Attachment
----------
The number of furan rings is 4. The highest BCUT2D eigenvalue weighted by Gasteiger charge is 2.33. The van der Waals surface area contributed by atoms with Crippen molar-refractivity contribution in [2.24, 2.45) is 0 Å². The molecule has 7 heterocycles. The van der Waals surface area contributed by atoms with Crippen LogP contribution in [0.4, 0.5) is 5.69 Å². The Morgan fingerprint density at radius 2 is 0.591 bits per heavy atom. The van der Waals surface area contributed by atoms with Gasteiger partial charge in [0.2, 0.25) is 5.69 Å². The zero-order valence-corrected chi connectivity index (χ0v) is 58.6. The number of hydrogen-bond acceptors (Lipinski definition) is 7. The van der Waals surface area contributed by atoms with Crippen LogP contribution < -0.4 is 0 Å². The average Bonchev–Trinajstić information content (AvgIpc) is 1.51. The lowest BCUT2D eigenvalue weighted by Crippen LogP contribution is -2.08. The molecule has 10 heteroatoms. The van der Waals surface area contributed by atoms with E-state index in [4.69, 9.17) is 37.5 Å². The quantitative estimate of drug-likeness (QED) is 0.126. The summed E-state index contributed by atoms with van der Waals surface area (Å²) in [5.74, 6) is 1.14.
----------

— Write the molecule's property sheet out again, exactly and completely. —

The number of furan rings is 4. The highest BCUT2D eigenvalue weighted by Gasteiger charge is 2.33. The van der Waals surface area contributed by atoms with Crippen molar-refractivity contribution in [2.24, 2.45) is 0 Å². The molecule has 7 heterocycles. The van der Waals surface area contributed by atoms with Crippen LogP contribution in [0.4, 0.5) is 5.69 Å². The Morgan fingerprint density at radius 2 is 0.591 bits per heavy atom. The van der Waals surface area contributed by atoms with Gasteiger partial charge in [0.2, 0.25) is 5.69 Å². The zero-order valence-corrected chi connectivity index (χ0v) is 58.6. The number of hydrogen-bond acceptors (Lipinski definition) is 7. The van der Waals surface area contributed by atoms with Crippen LogP contribution < -0.4 is 0 Å². The average Bonchev–Trinajstić information content (AvgIpc) is 1.51. The lowest BCUT2D eigenvalue weighted by Crippen LogP contribution is -2.08. The molecule has 10 heteroatoms. The van der Waals surface area contributed by atoms with E-state index in [4.69, 9.17) is 37.5 Å². The quantitative estimate of drug-likeness (QED) is 0.126. The summed E-state index contributed by atoms with van der Waals surface area (Å²) in [5.74, 6) is 1.14.